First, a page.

End of road for streets of litter

Jenny Jackson (left) and Pat Driver with a refuse box paid for by the Bold Street Residents' Association in Fleetwood

Jenny Jackson (left) and Pat Driver with a refuse box paid for by the Bold Street Residents' Association in Fleetwood

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RUBBISH-strewn back streets in Fleetwood could become less of a problem this summer.

Wyre Council has pledged to roll-out a new wheelie-bin system – leaving the use of black bags in only a few isolated areas.

The use of bags has resulted in a massive number of complaints about rubbish scattered around the streets – often after bags have been deliberately slashed open – in areas where it was thought it would be impossible to get to wheelie-bins.

But now a special narrow refuse truck will be brought in to tackle alleyways and bulk refuse bins will be used in large blocks of flats with nowhere to store rubbish.

The move comes after a consultation process where 94 per cent of the public agreed they wanted change.

And the near-elimination of black sacks has been welcomed.

Fleetwood Town Council member Bernice Harrison said: “The rubbish problem is horrendous.

“The town centre needs cleaning up big style, ready for the new trams coming.

“It’s definitely something I would welcome.”

In the Bold Street area, some residents have bought their own large containers to try to contain the problem.

Pat Driver, chairman of the Bold Street Residents’ Association, said: “We’ve been asking for these types of bins for several years.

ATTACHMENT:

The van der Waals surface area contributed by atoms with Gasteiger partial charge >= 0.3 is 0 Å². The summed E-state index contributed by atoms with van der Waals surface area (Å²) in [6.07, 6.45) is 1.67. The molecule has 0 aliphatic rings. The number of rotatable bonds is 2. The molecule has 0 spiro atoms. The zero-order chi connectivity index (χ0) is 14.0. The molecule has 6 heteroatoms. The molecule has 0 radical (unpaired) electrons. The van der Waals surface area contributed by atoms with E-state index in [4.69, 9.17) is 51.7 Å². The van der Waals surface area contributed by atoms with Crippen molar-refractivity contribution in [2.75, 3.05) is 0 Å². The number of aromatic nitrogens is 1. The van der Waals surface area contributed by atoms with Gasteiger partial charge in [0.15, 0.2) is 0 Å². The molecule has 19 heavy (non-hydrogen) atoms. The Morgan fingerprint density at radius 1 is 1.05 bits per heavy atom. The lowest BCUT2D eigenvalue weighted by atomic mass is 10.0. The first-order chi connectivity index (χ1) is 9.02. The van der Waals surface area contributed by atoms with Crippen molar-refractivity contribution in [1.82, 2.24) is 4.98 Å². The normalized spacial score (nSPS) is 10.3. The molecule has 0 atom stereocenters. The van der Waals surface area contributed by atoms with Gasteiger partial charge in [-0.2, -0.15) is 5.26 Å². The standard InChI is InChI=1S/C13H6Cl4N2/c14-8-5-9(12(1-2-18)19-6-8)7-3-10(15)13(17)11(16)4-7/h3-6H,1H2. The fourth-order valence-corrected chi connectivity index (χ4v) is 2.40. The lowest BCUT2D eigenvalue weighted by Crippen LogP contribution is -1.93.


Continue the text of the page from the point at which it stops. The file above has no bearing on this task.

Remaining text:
“They have this sort of thing in other European countries and they work perfectly well. I don’t see why it can’t work here.

“Rubbish has been a massive problem for us for a long while.”

Other residents echoed those views.

One man, who did not wish to be named, said the alley between Styan Street and Poulton Street was often plagued with rubbish, including nappies and sanitary items, because black bags were rifled through by bin rooters in the mornings.

No firm date has been fixed for the new system but Wyre Council bosses want it running smoothly before a new rubbish collection contractor is recruited in April 2012.

A council spokesman said: “A trial run using a smaller bin waggon down the alleyways has been successful.

“It may mean residents putting their bins down one side of the alley only, or wheeling them to a collection point a short distance away if their stretch of alleyway is narrow, but anyone who qualifies for an assisted collection will get help.”